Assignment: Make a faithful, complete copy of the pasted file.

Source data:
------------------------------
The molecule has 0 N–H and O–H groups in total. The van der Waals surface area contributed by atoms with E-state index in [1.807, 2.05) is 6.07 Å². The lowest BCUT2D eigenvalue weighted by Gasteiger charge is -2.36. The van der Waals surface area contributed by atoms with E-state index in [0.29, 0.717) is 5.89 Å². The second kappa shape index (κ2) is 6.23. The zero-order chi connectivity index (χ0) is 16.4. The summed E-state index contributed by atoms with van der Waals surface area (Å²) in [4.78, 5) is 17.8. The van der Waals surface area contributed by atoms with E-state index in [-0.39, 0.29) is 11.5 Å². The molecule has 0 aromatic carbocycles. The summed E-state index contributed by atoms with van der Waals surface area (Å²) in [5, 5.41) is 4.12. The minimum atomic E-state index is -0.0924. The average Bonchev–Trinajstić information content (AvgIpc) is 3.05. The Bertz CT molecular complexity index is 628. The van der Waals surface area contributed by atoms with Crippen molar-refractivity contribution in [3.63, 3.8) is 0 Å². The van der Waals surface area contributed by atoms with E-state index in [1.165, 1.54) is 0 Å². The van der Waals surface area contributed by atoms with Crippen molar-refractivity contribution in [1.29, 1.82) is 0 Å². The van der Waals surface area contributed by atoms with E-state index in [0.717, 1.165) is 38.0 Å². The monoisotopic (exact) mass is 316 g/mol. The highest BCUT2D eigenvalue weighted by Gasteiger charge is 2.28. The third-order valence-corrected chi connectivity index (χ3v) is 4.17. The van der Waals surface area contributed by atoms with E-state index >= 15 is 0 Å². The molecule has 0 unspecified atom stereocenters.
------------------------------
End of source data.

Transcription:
The molecule has 0 N–H and O–H groups in total. The van der Waals surface area contributed by atoms with E-state index in [1.807, 2.05) is 6.07 Å². The lowest BCUT2D eigenvalue weighted by Gasteiger charge is -2.36. The van der Waals surface area contributed by atoms with E-state index in [0.29, 0.717) is 5.89 Å². The second kappa shape index (κ2) is 6.23. The zero-order chi connectivity index (χ0) is 16.4. The summed E-state index contributed by atoms with van der Waals surface area (Å²) in [4.78, 5) is 17.8. The van der Waals surface area contributed by atoms with E-state index in [-0.39, 0.29) is 11.5 Å². The molecule has 0 aromatic carbocycles. The summed E-state index contributed by atoms with van der Waals surface area (Å²) in [5, 5.41) is 4.12. The minimum atomic E-state index is -0.0924. The average Bonchev–Trinajstić information content (AvgIpc) is 3.05. The Bertz CT molecular complexity index is 628. The van der Waals surface area contributed by atoms with Crippen molar-refractivity contribution in [3.63, 3.8) is 0 Å². The van der Waals surface area contributed by atoms with E-state index in [1.165, 1.54) is 0 Å². The van der Waals surface area contributed by atoms with Crippen molar-refractivity contribution in [1.29, 1.82) is 0 Å². The van der Waals surface area contributed by atoms with E-state index in [0.717, 1.165) is 38.0 Å². The monoisotopic (exact) mass is 316 g/mol. The highest BCUT2D eigenvalue weighted by Gasteiger charge is 2.28. The third-order valence-corrected chi connectivity index (χ3v) is 4.17. The van der Waals surface area contributed by atoms with E-state index >= 15 is 0 Å². The molecule has 0 unspecified atom stereocenters.